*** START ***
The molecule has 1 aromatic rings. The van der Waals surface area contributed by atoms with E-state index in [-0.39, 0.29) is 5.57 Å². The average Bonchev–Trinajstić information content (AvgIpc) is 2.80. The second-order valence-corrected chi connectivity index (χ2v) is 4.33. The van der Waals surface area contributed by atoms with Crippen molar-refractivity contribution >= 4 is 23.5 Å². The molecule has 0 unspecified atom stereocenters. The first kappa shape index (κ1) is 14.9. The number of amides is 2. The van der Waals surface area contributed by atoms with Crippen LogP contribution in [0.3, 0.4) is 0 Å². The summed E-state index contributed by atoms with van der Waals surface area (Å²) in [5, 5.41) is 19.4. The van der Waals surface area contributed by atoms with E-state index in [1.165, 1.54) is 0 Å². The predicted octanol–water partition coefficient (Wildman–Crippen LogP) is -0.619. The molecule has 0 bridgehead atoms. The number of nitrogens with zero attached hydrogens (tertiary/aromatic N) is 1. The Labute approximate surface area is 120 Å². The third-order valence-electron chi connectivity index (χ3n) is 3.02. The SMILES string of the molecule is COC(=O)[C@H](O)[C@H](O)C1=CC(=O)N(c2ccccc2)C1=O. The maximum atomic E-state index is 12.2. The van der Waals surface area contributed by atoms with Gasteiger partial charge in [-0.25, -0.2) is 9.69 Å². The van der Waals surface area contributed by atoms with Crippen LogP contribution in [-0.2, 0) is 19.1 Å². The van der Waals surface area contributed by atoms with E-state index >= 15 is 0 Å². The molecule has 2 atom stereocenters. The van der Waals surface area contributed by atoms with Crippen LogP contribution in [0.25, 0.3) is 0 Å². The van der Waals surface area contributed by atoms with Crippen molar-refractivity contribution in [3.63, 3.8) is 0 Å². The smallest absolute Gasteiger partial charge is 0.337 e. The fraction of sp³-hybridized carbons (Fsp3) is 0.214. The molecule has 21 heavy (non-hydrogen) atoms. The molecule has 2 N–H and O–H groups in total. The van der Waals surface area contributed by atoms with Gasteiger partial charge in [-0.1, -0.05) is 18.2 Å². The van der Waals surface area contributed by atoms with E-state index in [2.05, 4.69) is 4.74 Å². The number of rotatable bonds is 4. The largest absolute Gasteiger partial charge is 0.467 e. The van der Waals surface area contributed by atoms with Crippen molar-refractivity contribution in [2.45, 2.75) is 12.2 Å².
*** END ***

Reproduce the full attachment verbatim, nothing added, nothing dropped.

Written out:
The molecule has 1 aromatic rings. The van der Waals surface area contributed by atoms with E-state index in [-0.39, 0.29) is 5.57 Å². The average Bonchev–Trinajstić information content (AvgIpc) is 2.80. The second-order valence-corrected chi connectivity index (χ2v) is 4.33. The van der Waals surface area contributed by atoms with Crippen molar-refractivity contribution >= 4 is 23.5 Å². The molecule has 0 unspecified atom stereocenters. The first kappa shape index (κ1) is 14.9. The number of amides is 2. The van der Waals surface area contributed by atoms with Crippen LogP contribution in [0.3, 0.4) is 0 Å². The summed E-state index contributed by atoms with van der Waals surface area (Å²) in [5, 5.41) is 19.4. The van der Waals surface area contributed by atoms with E-state index in [1.165, 1.54) is 0 Å². The predicted octanol–water partition coefficient (Wildman–Crippen LogP) is -0.619. The molecule has 0 bridgehead atoms. The number of nitrogens with zero attached hydrogens (tertiary/aromatic N) is 1. The Labute approximate surface area is 120 Å². The third-order valence-electron chi connectivity index (χ3n) is 3.02. The SMILES string of the molecule is COC(=O)[C@H](O)[C@H](O)C1=CC(=O)N(c2ccccc2)C1=O. The maximum atomic E-state index is 12.2. The van der Waals surface area contributed by atoms with Gasteiger partial charge in [-0.25, -0.2) is 9.69 Å². The van der Waals surface area contributed by atoms with Crippen LogP contribution in [-0.2, 0) is 19.1 Å². The van der Waals surface area contributed by atoms with E-state index >= 15 is 0 Å². The molecule has 2 atom stereocenters. The van der Waals surface area contributed by atoms with Crippen LogP contribution in [0.25, 0.3) is 0 Å². The van der Waals surface area contributed by atoms with Crippen molar-refractivity contribution in [3.63, 3.8) is 0 Å². The smallest absolute Gasteiger partial charge is 0.337 e. The fraction of sp³-hybridized carbons (Fsp3) is 0.214. The molecule has 21 heavy (non-hydrogen) atoms. The molecule has 2 N–H and O–H groups in total. The van der Waals surface area contributed by atoms with Gasteiger partial charge in [-0.1, -0.05) is 18.2 Å². The van der Waals surface area contributed by atoms with E-state index in [2.05, 4.69) is 4.74 Å². The number of rotatable bonds is 4. The largest absolute Gasteiger partial charge is 0.467 e. The van der Waals surface area contributed by atoms with Crippen molar-refractivity contribution in [2.45, 2.75) is 12.2 Å².